Cheetahs might roar in MP after 70 years

Cheetahs might roar in MP after 70 years

Representative image.

African Cheetah might roar in Madhya Pradesh soon with the Supreme Court giving nod to the National Tiger Conservation Authority (NTCA) on January 28 to bring to India the wild cat which had become extinct in the country in 1951.   

Two Madhya Pradesh wildlife sanctuaries --Kuno-Palpur and Nauradehi—are among the three locations the union government has identified for trans-locations of Cheetahs that the NTCA has proposed to shift from Namibia. The third location is in Rajasthan.

Additional Principal Chief Conservator of Forests of Madhya Pradesh Wildlife Department JS Chauhan said that the Union Government had shortlisted Kuno-Palpur and Nauradehi as suitable habitats for Cheetah.

“ If the government gives precedence to the previously identified locations, these big cats could be rehabilitated in Madhya Pradesh”.

The NTCA had filed an application in the Supreme Court seeking translocation of African Cheetahs from Namibia. A bench of Chief Justice SA Bobde has constituted a three-member committee to guide the NTCA to take a decision on the issue under the court’s watch.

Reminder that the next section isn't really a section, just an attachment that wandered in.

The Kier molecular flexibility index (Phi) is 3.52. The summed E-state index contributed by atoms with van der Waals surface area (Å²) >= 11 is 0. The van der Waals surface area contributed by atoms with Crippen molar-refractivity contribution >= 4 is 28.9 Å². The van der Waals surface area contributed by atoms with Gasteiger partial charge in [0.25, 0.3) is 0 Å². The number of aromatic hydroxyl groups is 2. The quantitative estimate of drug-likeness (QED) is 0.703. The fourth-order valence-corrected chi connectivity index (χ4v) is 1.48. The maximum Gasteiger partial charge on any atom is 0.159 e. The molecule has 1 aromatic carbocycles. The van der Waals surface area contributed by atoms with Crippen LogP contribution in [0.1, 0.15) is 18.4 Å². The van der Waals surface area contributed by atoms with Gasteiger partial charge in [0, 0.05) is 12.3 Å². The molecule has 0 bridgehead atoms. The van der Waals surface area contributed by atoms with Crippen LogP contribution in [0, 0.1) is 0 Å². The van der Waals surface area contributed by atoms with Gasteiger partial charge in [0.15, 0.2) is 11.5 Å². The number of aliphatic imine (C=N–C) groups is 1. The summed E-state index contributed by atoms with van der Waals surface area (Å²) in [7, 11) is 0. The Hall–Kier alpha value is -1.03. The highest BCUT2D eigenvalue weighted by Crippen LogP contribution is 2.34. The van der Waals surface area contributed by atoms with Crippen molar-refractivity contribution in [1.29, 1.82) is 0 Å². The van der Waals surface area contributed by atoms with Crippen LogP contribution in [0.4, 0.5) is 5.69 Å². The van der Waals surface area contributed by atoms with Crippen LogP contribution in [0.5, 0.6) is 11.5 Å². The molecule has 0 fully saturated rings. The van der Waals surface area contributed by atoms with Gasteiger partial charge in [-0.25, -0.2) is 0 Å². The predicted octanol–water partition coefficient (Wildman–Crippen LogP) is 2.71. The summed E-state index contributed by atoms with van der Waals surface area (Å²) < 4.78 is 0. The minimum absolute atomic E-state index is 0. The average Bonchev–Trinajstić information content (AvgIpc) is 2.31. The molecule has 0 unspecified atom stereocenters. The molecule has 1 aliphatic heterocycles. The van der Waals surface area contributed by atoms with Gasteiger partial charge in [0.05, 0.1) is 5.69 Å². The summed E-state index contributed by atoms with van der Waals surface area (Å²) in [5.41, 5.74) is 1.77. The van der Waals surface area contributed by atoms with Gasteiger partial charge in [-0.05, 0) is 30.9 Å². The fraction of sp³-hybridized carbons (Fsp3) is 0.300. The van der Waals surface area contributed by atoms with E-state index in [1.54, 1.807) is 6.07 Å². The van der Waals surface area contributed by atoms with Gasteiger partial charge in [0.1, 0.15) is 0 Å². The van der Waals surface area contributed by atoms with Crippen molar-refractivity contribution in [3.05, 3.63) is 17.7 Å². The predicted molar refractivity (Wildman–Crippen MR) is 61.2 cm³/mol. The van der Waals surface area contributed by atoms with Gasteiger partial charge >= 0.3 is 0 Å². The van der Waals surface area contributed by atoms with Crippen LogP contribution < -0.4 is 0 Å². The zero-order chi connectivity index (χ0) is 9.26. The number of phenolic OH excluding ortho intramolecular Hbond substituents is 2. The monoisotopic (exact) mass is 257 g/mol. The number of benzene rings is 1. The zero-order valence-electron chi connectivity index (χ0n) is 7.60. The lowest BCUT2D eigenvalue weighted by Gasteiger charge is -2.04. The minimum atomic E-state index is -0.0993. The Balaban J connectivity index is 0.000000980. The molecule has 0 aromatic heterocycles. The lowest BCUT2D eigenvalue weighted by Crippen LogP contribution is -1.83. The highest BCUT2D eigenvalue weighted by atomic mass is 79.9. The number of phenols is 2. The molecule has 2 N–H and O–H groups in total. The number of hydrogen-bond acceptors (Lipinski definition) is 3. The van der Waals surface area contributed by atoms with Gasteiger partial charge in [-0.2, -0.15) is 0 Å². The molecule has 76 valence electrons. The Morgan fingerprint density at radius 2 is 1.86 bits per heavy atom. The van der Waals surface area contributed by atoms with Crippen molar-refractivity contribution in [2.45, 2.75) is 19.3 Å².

The apex court had in 2013 stayed any such relocation, stating that there was no scientific study to show that re-introduction of cheetahs and lions in Madhya Pradesh’s Kuno-Palpur Wildlife Sanctuary would be successful.  On Tuesday, it gave its nod to cheetah’s introduction “on an experimental basis” after carefully choosing the habitat and monitoring to see if it can adapt to Indian forests

 “It has taken so long to get the court to allow the re-introduction of the cheetah,” said MK Ranjitsinh, the head of a court-appointed committee to help NTCA.

Cheetahs went extinct in India once the ruler of an erstwhile princely state in Koriya in undivided Madhya Pradesh, gunned down the last three Asiatic cheetahs in 1947. Some though reported spotting a female cheetah in 1951.

The NTCA said it had carried out extensive survey and research to locate ideal habitats for cheetah in India and zeroed in on three suitable habitats — Kuno and Nauradehi wildlife sanctuaries in MP and Shahgarh area in Rajasthan.

The Cheetah Conservation Fund, Namibia, has expressed its willingness to donate cheetahs and only cost towards transportation of these animals to India is needed to be funded.

The NTCA had rejected the cheetah species from Iran saying they were genetically weaker and also very few were found in the wild.

Quoting accounts by historian Irfan Habib and studies on cheetah, the NTCA claimed, that Kuno sanctuary and other habitats in India were occupied by a cheetah in historic times in large number. Other areas where cheetah roamed presently fall in Rajasthan, Gujarat, central India and Uttar Pradesh. These were the grounds where cheetahs were hunted and captured during Mughal times.